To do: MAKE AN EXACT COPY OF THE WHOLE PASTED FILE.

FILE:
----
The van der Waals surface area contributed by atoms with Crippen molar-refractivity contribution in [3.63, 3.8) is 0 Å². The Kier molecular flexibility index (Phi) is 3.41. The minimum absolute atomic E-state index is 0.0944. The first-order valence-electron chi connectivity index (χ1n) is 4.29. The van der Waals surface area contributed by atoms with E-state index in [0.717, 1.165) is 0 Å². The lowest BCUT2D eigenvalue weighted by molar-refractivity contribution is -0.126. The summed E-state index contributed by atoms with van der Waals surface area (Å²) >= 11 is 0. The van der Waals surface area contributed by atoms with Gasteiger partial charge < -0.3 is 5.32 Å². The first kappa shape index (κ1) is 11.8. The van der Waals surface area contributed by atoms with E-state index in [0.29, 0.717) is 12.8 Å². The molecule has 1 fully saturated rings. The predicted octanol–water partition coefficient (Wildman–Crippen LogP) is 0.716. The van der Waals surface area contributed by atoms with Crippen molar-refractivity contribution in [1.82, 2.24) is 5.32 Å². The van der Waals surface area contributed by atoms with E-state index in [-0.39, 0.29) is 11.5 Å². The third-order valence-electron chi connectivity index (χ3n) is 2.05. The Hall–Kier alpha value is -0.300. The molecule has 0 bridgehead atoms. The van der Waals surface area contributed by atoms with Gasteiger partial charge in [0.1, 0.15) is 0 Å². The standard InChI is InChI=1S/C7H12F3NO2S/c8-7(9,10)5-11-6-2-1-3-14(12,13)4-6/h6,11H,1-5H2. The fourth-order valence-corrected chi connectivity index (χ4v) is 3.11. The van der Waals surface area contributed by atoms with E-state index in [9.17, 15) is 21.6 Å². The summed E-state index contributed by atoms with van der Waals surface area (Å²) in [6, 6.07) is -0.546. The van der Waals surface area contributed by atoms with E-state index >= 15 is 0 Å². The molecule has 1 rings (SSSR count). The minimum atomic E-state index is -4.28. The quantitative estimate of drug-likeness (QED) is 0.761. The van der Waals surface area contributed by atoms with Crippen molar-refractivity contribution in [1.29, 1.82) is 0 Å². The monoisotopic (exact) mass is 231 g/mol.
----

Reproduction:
The van der Waals surface area contributed by atoms with Crippen molar-refractivity contribution in [3.63, 3.8) is 0 Å². The Kier molecular flexibility index (Phi) is 3.41. The minimum absolute atomic E-state index is 0.0944. The first-order valence-electron chi connectivity index (χ1n) is 4.29. The van der Waals surface area contributed by atoms with E-state index in [0.717, 1.165) is 0 Å². The lowest BCUT2D eigenvalue weighted by molar-refractivity contribution is -0.126. The summed E-state index contributed by atoms with van der Waals surface area (Å²) >= 11 is 0. The van der Waals surface area contributed by atoms with Gasteiger partial charge < -0.3 is 5.32 Å². The first kappa shape index (κ1) is 11.8. The van der Waals surface area contributed by atoms with E-state index in [0.29, 0.717) is 12.8 Å². The molecule has 1 fully saturated rings. The predicted octanol–water partition coefficient (Wildman–Crippen LogP) is 0.716. The van der Waals surface area contributed by atoms with Crippen molar-refractivity contribution in [1.82, 2.24) is 5.32 Å². The van der Waals surface area contributed by atoms with E-state index in [-0.39, 0.29) is 11.5 Å². The third-order valence-electron chi connectivity index (χ3n) is 2.05. The Hall–Kier alpha value is -0.300. The molecule has 0 bridgehead atoms. The van der Waals surface area contributed by atoms with Gasteiger partial charge in [0.1, 0.15) is 0 Å². The standard InChI is InChI=1S/C7H12F3NO2S/c8-7(9,10)5-11-6-2-1-3-14(12,13)4-6/h6,11H,1-5H2. The fourth-order valence-corrected chi connectivity index (χ4v) is 3.11. The van der Waals surface area contributed by atoms with E-state index in [9.17, 15) is 21.6 Å². The summed E-state index contributed by atoms with van der Waals surface area (Å²) in [6, 6.07) is -0.546. The van der Waals surface area contributed by atoms with E-state index >= 15 is 0 Å². The molecule has 1 rings (SSSR count). The minimum atomic E-state index is -4.28. The quantitative estimate of drug-likeness (QED) is 0.761. The van der Waals surface area contributed by atoms with Crippen molar-refractivity contribution in [1.29, 1.82) is 0 Å². The monoisotopic (exact) mass is 231 g/mol.